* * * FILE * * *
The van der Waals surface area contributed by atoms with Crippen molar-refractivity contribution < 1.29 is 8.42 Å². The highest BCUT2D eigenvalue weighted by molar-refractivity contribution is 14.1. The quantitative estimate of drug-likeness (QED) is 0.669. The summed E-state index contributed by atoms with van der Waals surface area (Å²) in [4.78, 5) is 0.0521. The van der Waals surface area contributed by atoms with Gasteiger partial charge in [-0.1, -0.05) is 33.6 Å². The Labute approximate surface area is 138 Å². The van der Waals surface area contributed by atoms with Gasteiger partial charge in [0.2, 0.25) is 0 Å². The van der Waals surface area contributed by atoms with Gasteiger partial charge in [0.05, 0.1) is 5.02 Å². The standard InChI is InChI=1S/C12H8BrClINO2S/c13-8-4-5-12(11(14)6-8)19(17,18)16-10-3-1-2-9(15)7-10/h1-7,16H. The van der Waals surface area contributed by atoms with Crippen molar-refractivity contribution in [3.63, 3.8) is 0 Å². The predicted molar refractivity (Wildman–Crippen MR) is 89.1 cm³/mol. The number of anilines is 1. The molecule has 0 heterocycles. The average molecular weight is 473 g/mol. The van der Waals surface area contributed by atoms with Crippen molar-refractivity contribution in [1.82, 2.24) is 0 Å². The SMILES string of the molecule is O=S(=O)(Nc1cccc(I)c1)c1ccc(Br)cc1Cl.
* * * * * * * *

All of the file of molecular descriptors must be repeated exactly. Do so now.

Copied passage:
The van der Waals surface area contributed by atoms with Crippen molar-refractivity contribution < 1.29 is 8.42 Å². The highest BCUT2D eigenvalue weighted by molar-refractivity contribution is 14.1. The quantitative estimate of drug-likeness (QED) is 0.669. The summed E-state index contributed by atoms with van der Waals surface area (Å²) in [4.78, 5) is 0.0521. The van der Waals surface area contributed by atoms with Gasteiger partial charge in [-0.1, -0.05) is 33.6 Å². The Labute approximate surface area is 138 Å². The van der Waals surface area contributed by atoms with Gasteiger partial charge in [0.2, 0.25) is 0 Å². The van der Waals surface area contributed by atoms with Gasteiger partial charge in [0.05, 0.1) is 5.02 Å². The standard InChI is InChI=1S/C12H8BrClINO2S/c13-8-4-5-12(11(14)6-8)19(17,18)16-10-3-1-2-9(15)7-10/h1-7,16H. The van der Waals surface area contributed by atoms with Crippen molar-refractivity contribution in [3.63, 3.8) is 0 Å². The predicted molar refractivity (Wildman–Crippen MR) is 89.1 cm³/mol. The number of anilines is 1. The molecule has 0 heterocycles. The average molecular weight is 473 g/mol. The van der Waals surface area contributed by atoms with Crippen molar-refractivity contribution in [1.82, 2.24) is 0 Å². The SMILES string of the molecule is O=S(=O)(Nc1cccc(I)c1)c1ccc(Br)cc1Cl.